We have seen some in-the-wild malicious RTFs drop files with “interesting” names:

CEH.exe
du.sfx.exe
FINCEN~2.EXE
inicio.bat
inv_875867001426_74653003.cpl
pastelyearendguidedm (3).exe
QUICKSHIPPINGDUEINVOICE.exe
Reader.exe
test.vir

Advanced persistent threats usually consist of learning the targets well before the attack occurs. We recommend to organizations with concerns about this issue to specially focus on sophisticated targeted attacks.

Keeping safe
If users always open RTFs with Microsoft Word, there is a workaround to disable the “Package” ActiveX Control through the Office kill bit. We have found that the problem is solved in Office by setting the following registry key/value.

Windows Registry Editor Version 5.00
[HKEY_LOCAL_MACHINE\SOFTWARE\Microsoft\Office\Common\COM Compatibility\{F20DA720-C02F-11CE-927B-0800095AE340}]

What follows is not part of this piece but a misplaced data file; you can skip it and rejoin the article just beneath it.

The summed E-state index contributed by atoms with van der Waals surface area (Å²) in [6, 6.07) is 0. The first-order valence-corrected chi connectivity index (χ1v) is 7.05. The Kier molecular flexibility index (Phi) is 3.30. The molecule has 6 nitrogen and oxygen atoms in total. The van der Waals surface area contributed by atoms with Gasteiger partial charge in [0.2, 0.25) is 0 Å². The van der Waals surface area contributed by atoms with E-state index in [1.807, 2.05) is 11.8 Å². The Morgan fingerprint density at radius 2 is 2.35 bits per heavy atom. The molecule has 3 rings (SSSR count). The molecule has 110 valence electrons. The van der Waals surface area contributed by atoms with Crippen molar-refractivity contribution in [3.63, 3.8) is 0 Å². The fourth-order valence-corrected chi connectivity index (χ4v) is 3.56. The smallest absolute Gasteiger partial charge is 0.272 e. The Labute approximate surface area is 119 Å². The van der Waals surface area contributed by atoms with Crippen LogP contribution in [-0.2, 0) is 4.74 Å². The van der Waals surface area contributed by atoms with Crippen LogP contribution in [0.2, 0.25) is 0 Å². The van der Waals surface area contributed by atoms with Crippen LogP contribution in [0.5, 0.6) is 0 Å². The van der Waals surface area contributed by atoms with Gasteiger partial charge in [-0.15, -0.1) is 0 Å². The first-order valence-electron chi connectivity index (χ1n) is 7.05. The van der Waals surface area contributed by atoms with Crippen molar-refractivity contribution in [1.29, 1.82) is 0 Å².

"Compatibility Flags"=dword:00000400

However, the preceding workaround won’t work for users who employ WordPad to open RTF documents. As we have said many times for document-based exploits, the best practice is to not open documents from untrusted sources. Close the document as soon as possible when you find it’s suspicious, and don’t follow any actions suggested in the document. These steps can reduce the chance of success of a potential attack.

Our investigation of suspicious behavior when handling RTF documents in Windows and Office shows that exploitation is not only about memory corruption or a single application or system; it’s a far broader concept. The breadth of exploitation poses challenges to organizations and security companies. McAfee is committed to meeting those challenges.